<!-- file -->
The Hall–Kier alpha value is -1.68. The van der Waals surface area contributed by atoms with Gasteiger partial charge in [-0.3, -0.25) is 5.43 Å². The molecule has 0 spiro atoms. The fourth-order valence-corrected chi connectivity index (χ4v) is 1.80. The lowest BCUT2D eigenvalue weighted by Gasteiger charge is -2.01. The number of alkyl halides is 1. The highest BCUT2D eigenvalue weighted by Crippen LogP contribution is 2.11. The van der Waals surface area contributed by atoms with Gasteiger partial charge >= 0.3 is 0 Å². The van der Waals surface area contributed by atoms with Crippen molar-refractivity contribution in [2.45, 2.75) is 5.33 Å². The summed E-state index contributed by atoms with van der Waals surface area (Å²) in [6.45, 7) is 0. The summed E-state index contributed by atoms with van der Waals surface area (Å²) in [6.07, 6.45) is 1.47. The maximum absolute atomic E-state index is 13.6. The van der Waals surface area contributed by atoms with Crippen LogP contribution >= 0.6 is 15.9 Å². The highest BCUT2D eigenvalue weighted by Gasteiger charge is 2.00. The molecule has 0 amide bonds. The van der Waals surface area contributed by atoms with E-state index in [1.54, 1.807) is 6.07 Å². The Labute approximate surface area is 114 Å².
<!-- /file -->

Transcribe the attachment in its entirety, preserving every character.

The Hall–Kier alpha value is -1.68. The van der Waals surface area contributed by atoms with Gasteiger partial charge in [-0.3, -0.25) is 5.43 Å². The molecule has 0 spiro atoms. The fourth-order valence-corrected chi connectivity index (χ4v) is 1.80. The lowest BCUT2D eigenvalue weighted by Gasteiger charge is -2.01. The number of alkyl halides is 1. The highest BCUT2D eigenvalue weighted by Crippen LogP contribution is 2.11. The van der Waals surface area contributed by atoms with Gasteiger partial charge >= 0.3 is 0 Å². The van der Waals surface area contributed by atoms with Crippen molar-refractivity contribution in [2.45, 2.75) is 5.33 Å². The summed E-state index contributed by atoms with van der Waals surface area (Å²) in [6.45, 7) is 0. The summed E-state index contributed by atoms with van der Waals surface area (Å²) in [6.07, 6.45) is 1.47. The maximum absolute atomic E-state index is 13.6. The van der Waals surface area contributed by atoms with Crippen LogP contribution >= 0.6 is 15.9 Å². The highest BCUT2D eigenvalue weighted by Gasteiger charge is 2.00. The molecule has 0 amide bonds. The van der Waals surface area contributed by atoms with E-state index in [1.54, 1.807) is 6.07 Å². The Labute approximate surface area is 114 Å².